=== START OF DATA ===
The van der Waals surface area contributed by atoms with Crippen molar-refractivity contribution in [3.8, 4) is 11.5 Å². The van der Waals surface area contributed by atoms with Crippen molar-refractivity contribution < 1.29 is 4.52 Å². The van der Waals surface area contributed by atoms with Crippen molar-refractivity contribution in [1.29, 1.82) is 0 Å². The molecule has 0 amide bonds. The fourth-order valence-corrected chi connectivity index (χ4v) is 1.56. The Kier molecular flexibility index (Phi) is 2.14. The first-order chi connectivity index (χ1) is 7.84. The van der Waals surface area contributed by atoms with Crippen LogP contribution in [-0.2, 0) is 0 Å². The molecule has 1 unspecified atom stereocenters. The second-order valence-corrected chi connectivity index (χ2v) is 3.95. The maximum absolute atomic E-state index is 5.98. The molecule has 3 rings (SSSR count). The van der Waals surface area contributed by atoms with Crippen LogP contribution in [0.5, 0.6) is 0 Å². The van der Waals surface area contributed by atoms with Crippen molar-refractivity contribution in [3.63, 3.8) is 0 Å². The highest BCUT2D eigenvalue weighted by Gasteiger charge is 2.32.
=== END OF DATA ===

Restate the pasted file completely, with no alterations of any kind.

The van der Waals surface area contributed by atoms with Crippen molar-refractivity contribution in [3.8, 4) is 11.5 Å². The van der Waals surface area contributed by atoms with Crippen molar-refractivity contribution < 1.29 is 4.52 Å². The van der Waals surface area contributed by atoms with Crippen molar-refractivity contribution in [1.29, 1.82) is 0 Å². The molecule has 0 amide bonds. The fourth-order valence-corrected chi connectivity index (χ4v) is 1.56. The Kier molecular flexibility index (Phi) is 2.14. The first-order chi connectivity index (χ1) is 7.84. The van der Waals surface area contributed by atoms with Crippen LogP contribution in [-0.2, 0) is 0 Å². The molecule has 1 unspecified atom stereocenters. The second-order valence-corrected chi connectivity index (χ2v) is 3.95. The maximum absolute atomic E-state index is 5.98. The molecule has 3 rings (SSSR count). The van der Waals surface area contributed by atoms with Crippen LogP contribution in [0.5, 0.6) is 0 Å². The van der Waals surface area contributed by atoms with Crippen molar-refractivity contribution in [3.63, 3.8) is 0 Å². The highest BCUT2D eigenvalue weighted by Gasteiger charge is 2.32.